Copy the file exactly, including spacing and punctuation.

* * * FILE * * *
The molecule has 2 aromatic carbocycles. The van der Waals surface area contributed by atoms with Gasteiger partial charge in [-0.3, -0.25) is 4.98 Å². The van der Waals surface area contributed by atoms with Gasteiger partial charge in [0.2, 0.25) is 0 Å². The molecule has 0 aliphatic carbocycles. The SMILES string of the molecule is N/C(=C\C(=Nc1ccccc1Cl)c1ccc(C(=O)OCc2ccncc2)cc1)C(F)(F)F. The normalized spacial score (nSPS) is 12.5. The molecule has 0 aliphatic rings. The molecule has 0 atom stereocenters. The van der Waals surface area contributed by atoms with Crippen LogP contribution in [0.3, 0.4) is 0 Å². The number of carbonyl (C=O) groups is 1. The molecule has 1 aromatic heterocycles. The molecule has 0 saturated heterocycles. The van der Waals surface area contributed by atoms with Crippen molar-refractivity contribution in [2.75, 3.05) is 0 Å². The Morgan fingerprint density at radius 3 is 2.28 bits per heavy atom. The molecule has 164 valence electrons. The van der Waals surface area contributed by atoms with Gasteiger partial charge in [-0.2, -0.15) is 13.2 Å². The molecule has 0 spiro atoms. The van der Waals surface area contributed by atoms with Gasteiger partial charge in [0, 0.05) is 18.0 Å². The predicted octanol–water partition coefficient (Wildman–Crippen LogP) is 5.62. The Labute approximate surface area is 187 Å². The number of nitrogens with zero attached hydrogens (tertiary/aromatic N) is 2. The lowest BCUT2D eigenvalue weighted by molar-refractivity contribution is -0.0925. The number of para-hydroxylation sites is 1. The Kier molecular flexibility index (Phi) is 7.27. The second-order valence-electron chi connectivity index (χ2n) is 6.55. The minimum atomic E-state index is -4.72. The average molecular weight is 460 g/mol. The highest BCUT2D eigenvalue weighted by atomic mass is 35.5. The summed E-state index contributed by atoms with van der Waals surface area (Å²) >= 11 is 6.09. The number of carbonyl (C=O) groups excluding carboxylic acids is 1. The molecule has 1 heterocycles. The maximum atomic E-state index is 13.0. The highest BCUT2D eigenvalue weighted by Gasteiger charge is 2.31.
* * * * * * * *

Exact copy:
The molecule has 2 aromatic carbocycles. The van der Waals surface area contributed by atoms with Gasteiger partial charge in [-0.3, -0.25) is 4.98 Å². The van der Waals surface area contributed by atoms with Gasteiger partial charge in [0.2, 0.25) is 0 Å². The molecule has 0 aliphatic carbocycles. The SMILES string of the molecule is N/C(=C\C(=Nc1ccccc1Cl)c1ccc(C(=O)OCc2ccncc2)cc1)C(F)(F)F. The normalized spacial score (nSPS) is 12.5. The molecule has 0 aliphatic rings. The molecule has 0 atom stereocenters. The van der Waals surface area contributed by atoms with Crippen LogP contribution in [0.3, 0.4) is 0 Å². The number of carbonyl (C=O) groups is 1. The molecule has 1 aromatic heterocycles. The molecule has 0 saturated heterocycles. The van der Waals surface area contributed by atoms with Crippen molar-refractivity contribution in [2.75, 3.05) is 0 Å². The Morgan fingerprint density at radius 3 is 2.28 bits per heavy atom. The molecule has 164 valence electrons. The van der Waals surface area contributed by atoms with Gasteiger partial charge in [-0.2, -0.15) is 13.2 Å². The molecule has 0 spiro atoms. The van der Waals surface area contributed by atoms with Gasteiger partial charge in [0, 0.05) is 18.0 Å². The predicted octanol–water partition coefficient (Wildman–Crippen LogP) is 5.62. The Labute approximate surface area is 187 Å². The number of nitrogens with zero attached hydrogens (tertiary/aromatic N) is 2. The lowest BCUT2D eigenvalue weighted by molar-refractivity contribution is -0.0925. The number of para-hydroxylation sites is 1. The Kier molecular flexibility index (Phi) is 7.27. The second-order valence-electron chi connectivity index (χ2n) is 6.55. The minimum atomic E-state index is -4.72. The average molecular weight is 460 g/mol. The highest BCUT2D eigenvalue weighted by atomic mass is 35.5. The summed E-state index contributed by atoms with van der Waals surface area (Å²) >= 11 is 6.09. The number of carbonyl (C=O) groups excluding carboxylic acids is 1. The molecule has 1 heterocycles. The maximum atomic E-state index is 13.0. The highest BCUT2D eigenvalue weighted by Gasteiger charge is 2.31.